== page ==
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G. Lennerstrand, C. Schiavi, R. Bolzani, S. Tian, M. Bernassi, N. Longo, E.C. Campos; Isometric Force Development in Human Horizontal Eye Muscle, Attached to or Detached from the Globe . Invest. Ophthalmol. Vis. Sci. 2003;44(13):2735.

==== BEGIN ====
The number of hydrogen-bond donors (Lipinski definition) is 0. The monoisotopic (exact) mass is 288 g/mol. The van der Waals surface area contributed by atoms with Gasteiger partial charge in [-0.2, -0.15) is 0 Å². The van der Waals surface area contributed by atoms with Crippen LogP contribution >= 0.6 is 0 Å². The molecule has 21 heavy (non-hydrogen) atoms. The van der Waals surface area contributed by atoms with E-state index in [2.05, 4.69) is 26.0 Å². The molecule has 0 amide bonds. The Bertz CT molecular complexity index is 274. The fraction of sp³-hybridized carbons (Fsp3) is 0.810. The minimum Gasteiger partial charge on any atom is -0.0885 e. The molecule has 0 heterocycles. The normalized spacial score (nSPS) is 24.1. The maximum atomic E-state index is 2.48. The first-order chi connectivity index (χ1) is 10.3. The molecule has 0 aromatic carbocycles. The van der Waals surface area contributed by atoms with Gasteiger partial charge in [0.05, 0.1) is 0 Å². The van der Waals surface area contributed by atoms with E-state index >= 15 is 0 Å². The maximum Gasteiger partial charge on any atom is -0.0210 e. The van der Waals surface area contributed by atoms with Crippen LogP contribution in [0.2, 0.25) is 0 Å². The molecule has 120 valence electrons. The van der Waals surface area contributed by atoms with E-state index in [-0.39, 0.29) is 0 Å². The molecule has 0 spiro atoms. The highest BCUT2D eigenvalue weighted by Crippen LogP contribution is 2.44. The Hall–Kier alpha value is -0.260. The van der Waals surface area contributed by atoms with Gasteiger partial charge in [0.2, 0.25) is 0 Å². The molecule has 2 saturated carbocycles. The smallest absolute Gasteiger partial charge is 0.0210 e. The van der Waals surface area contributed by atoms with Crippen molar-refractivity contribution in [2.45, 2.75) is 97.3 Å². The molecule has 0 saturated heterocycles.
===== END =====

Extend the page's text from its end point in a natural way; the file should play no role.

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Purpose: To compare force development in single, horizontal human eye muscle, first when the muscle was still attached and later when it was detached from the globe. Methods: Eleven horizontal muscles of 8 patients were examined during surgery under topical anesthesia for concomitant strabismus. None of the muscles had been operated before. Isometric muscle tension was recorded with a strain gauge system. A silk suture (5-0) was applied to the tendon of the muscle and the suture was tied around the strain gauge probe. An initial tension of 10 g was applied with the muscle relaxed. The testing was done first when the muscle was still attached to the globe and then after the tendon had been cut.The subject made saccadic eye movements with the non-recorded eye by fixating LEDs in the center and at 10, 20 and 30 degrees horizontally to each side. In the tension signals, peak tension (Fp), steady tension (Fs), the ratio Fp/Fs, and the maximal velocity of tension change (Fv) were measured. Statistical analysis was done with MANOVA. Results: The values of Fp, Fs, Fp/Fs and Fv at different amplitudes of the saccadic eye movements were compared in the attached and the detached muscle. There were no consistent statistical differences between the values obtained in the two conditions. Conclusions: The muscle force development, measured at the tendon, was the same in muscles attached to the globe and in muscles free from the globe. This implies that muscle tension can be properly recorded in muscles still attached to the globe, which increases the possibilities to study contractile properties of various eye muscles in procedures of ophthalmic surgery performed under topical anesthesia.
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